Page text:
Cytologic Clues to the Diagnosis of Lymphoepithelioma-Like Carcinoma of Parotid Gland with Possible Therapeutic Implications
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Lymphoepithelioma-like carcinoma (LELC) is a rare histological variant, comprising less than 1% of all salivary gland neoplasms . The World Health Organization (WHO) has defined it as “a poorly differentiated squamous cell carcinoma or histologically undifferentiated carcinoma accompanied by a prominent reactive lympho-plasmacytic infiltrate, morphologically similar to nasopharyngeal carcinoma.” The importance of distinguishing LELC from other poorly differentiated carcinoma lies in the fact that despite being poorly differentiated, they have a better prognosis and are radiosensitive.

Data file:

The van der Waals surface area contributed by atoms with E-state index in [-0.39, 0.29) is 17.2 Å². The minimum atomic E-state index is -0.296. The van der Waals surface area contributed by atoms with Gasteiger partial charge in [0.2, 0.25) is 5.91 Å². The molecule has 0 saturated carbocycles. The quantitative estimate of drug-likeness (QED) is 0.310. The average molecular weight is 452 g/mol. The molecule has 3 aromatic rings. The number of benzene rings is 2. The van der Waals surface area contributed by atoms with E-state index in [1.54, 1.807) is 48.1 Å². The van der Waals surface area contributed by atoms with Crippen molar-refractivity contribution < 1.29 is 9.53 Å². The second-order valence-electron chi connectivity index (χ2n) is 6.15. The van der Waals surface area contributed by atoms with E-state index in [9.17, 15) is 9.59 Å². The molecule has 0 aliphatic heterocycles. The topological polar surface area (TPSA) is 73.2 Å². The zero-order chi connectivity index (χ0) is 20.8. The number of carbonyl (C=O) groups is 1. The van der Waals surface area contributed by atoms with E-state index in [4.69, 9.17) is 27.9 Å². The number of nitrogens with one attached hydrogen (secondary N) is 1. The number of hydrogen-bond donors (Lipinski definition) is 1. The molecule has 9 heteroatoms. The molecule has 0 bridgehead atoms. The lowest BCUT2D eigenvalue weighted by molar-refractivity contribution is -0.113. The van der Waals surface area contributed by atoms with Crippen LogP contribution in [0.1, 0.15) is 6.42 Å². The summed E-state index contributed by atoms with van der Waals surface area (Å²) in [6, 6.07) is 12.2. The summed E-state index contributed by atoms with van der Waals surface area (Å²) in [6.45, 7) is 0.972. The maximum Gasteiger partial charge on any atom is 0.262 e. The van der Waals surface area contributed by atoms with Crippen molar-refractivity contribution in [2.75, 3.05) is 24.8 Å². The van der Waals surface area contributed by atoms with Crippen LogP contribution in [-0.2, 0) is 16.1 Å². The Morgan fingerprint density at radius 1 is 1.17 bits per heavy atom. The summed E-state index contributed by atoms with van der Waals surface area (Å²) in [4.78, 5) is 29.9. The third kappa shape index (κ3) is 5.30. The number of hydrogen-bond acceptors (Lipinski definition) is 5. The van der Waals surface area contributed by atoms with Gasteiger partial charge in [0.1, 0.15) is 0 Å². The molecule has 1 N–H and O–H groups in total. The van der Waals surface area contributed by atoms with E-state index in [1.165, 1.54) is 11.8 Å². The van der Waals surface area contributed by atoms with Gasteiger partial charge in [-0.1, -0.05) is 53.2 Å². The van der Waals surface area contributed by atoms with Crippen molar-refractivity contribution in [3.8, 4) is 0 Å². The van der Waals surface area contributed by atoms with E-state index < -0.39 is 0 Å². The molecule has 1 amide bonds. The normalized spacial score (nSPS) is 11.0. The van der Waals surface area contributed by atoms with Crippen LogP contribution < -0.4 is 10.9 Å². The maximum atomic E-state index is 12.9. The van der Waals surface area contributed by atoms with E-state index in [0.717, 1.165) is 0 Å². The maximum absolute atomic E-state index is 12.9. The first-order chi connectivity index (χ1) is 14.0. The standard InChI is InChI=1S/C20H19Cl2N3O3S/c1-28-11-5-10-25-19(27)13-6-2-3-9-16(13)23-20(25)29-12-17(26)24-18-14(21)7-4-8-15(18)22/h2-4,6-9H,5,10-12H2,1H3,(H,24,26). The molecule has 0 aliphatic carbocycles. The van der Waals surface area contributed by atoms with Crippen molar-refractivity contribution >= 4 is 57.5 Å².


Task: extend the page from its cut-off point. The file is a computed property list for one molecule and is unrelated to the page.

LELC has been described in nasopharynx, larynx, tonsils, salivary glands, lung, thymus, stomach, duodenum, breast, renal pelvis, urinary bladder, uterine cervix, endometrium, ovary, vulva, and vagina with female predominance . LELC has been associated with Epstein Barr Virus (EBV) in tumors derived from foregut and rarely in LELCs arising from other sites .
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The authors declare that they have no conflict of interest.
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